Northern New Mexico Citizens’ Advisory Board combined committee members meeting in Pojoaque April 18 discussed their proposed recommendations to the Department of Energy on the Energy Communities Alliance (ECA) report on waste disposition to the Department of Energy (DOE).
NNMCAB member Dr. Stanley Riveles confirmed Sunday that he drafted the recommendations on the ECA repost, “Waste Management: A New Approach to DOE’s Waste Management Must Be Pursued” at the request of a NNMCAB subcommittee. He said the recommendations are the product of the Board’s thinking garnered at meetings, in briefings and discussion which has been evolving since late last years.
There was no quorum at the April 18 meeting so no vote was taken on the recommendations, however, the consensus was the that NNMCAB wants to go forward with them. A vote will be taken at the group’s May meeting.
The draft document indicates NNMCAB members believe the ECA recommendations, if implemented, would bring about major changes in longstanding national policies regarding the categorization, treatment and disposition of DOE legacy radioactive waste.
Although not directly mentioned in the ECA report, it is believed that Los Alamos National Laboratory Environmental Management (EM) practices would be significantly affected.
“However, the Waste Isolation Pilot Project (WIPP) gets a lot of attention. It would receive different, re-categorized and larger volumes of waste,” according to the document. “It is envisioned that WIPP would benefit from greater capital investment resulting in more jobs and greater economic development in the region.”
The document points out the larger waste and more frequent volumes of waste brought to WIPP from locations throughout the country could raise risks to both health and the environment and further burden the transportation network in New Mexico.
The draft further states that the systemic problems of the DOE/EM program identified by the ECA report are clear and compelling. The present classification of waste based on origin rather than risk goes back to the beginnings of the nuclear weapons program and are not aligned with the International Atomic Energy Agency or Nuclear Regulatory Commission standards. In principle, the document goes on, transition to a risk management approach would result in less over-classification of waste and reduce the volume of waste subject to higher levels of handling which would reduce costs at an estimated $2.5 million per day.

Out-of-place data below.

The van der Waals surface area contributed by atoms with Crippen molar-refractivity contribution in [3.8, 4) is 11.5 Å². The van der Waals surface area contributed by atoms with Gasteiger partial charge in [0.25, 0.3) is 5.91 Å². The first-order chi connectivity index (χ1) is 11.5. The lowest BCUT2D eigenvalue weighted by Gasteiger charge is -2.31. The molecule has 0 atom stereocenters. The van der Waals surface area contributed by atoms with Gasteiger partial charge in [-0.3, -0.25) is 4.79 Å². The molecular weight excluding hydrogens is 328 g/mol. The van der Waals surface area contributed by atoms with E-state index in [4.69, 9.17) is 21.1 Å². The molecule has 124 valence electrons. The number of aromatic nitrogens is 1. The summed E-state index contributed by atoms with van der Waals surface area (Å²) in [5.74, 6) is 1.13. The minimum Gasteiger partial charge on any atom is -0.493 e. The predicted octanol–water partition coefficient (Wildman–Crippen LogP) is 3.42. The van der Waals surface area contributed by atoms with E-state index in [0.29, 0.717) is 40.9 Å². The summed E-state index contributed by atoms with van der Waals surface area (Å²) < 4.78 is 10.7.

“While the report presents a coherent and consistent argument on behalf of a new approach, it would be difficult to determine the merits based on this policy study alone. The lack of empirical data is a significant drawback.” It adds that the “new” system for classification waste and methods for determining or calculating the conversion of existing to new classes of waste are not presented in the ECA report so a pro or con recommendation on the merits of the proposal is not possible at this time.
NNMCAB is recommending that DOE/EM undertake a comprehensive analysis of the report, including technical, financial, environmental safety, transportation and other implications of implementing its recommendations for the purpose of evaluating the impact of such changes. Evaluation of the site-specific impact of implementing the recommended changes in New Mexico, specifically at LANL and WIPP, including both potential risks and benefits.
NNMCAB is also recommending that DOE/EM provide a realistic deadline for performing the analysis and brief its results on an ongoing basis to the NNMCAB and New Mexico environmental authorities.
The next NNMCAB Bi-Monthly Board Meeting is scheduled for May 23 in Ohkay Owingeh. It is a community advisory group that was chartered in 1997 to provide citizen input to the DOE.